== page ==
Searches and Hires

Rhode Island targets up to $110 million for private equity, real estate

Commission also reinvests in Capula, gears up for secondaries

Rhode Island State Investment Commission, Providence, approved two new commitments of up to $110 million, with up to $30 million for Vinci Capital Partners III, a private equity investment focusing on a Brazilian middle-market buyout strategy that targets primarily consumer-related and industrial companies, and $80 million for the Heitman US Real Estate Focused Fund.

A presentation by investment consultant NEPC described the Heitman fund as a concentrated portfolio that seeks to identify security mispricings and targets greater active share and larger position sizes.

The commitments were made at the commission's meeting Wednesday, said Evan England, spokesman for state Treasurer Seth Magaziner. The treasurer oversees the commission, which manages the assets of the $8.3 billion Rhode Island Employees' Retirement System, Providence.

The commission also approved two recommendations by alternatives consultant Cliffwater. One is to rebalance the absolute return portfolio by reducing the total fund allocation back to a 6.5% target from 6.8%

The other approved recommendation was to reinvest a 15% mandatory redemption from Capula Global Relative Value fund into a new, less liquid share class, Class H, that provides quarterly redemptions with a 25% investor gate at the same fee level as the current share class, according to a Cliffwater memo presented at the Wednesday gathering.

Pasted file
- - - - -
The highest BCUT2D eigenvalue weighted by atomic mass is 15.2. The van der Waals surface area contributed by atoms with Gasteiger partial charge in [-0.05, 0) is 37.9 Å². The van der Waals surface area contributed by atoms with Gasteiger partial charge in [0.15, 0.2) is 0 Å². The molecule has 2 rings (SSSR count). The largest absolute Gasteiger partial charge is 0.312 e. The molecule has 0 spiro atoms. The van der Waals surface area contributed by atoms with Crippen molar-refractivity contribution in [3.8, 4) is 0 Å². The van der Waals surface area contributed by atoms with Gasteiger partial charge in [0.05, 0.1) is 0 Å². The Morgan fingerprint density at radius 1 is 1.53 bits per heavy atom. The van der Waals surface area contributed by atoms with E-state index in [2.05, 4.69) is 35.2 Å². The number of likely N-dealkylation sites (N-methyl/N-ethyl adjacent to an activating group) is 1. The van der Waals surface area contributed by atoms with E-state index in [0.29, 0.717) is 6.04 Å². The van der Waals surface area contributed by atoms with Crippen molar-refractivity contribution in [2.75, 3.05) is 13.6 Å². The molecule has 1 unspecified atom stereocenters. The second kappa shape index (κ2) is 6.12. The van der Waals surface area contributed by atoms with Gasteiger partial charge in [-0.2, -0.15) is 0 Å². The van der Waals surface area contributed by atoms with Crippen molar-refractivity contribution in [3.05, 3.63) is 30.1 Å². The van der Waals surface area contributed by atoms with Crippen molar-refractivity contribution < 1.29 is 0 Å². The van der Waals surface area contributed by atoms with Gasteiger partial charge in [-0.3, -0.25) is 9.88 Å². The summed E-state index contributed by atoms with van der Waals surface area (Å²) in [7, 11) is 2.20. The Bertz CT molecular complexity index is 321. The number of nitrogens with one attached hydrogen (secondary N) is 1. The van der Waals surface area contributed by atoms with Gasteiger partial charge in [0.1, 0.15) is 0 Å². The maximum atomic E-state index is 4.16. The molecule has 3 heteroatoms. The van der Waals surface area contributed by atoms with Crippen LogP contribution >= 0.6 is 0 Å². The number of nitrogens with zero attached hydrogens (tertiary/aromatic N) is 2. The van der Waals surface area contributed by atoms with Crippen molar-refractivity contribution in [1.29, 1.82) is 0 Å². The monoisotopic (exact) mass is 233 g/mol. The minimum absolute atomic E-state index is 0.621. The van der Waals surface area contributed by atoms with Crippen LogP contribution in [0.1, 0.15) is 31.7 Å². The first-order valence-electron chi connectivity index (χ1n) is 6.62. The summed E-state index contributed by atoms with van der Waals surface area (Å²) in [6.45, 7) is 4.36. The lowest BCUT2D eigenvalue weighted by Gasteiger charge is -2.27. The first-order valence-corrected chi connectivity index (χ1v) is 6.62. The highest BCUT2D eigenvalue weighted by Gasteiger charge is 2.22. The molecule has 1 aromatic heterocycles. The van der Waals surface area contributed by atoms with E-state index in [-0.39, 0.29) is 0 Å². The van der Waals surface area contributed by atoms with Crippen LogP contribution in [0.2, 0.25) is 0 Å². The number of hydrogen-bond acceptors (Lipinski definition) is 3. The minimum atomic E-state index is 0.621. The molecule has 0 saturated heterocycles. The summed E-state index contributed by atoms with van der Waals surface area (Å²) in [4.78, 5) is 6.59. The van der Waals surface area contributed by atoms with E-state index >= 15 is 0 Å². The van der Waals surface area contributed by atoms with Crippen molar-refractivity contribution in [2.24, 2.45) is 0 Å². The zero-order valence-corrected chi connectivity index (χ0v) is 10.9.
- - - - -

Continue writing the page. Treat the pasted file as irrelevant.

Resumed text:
At the same meeting, the commission approved a new policy allowing it to purchase secondary interests in LP fund commitments made through the inflation protection portfolio's private infrastructure asset class and the private growth portfolio, with the potential for up to 20% of exposure through secondaries in funds currently held. Funds that already include capacity for future secondaries would not require commission approval.

The current policy allocation is 8% for inflation protection and 15% for private growth.

According to meeting documents, the pace and type of secondary transactions would be opportunistic, but fall into four categories: existing portfolio funds, existing GPs but new funds, access to high quality GPs and opportunistic deep discount.

Mr. England said in an interview that the new policy of up to 20% exposure is not a hard target but that he expects decisions to be made soon.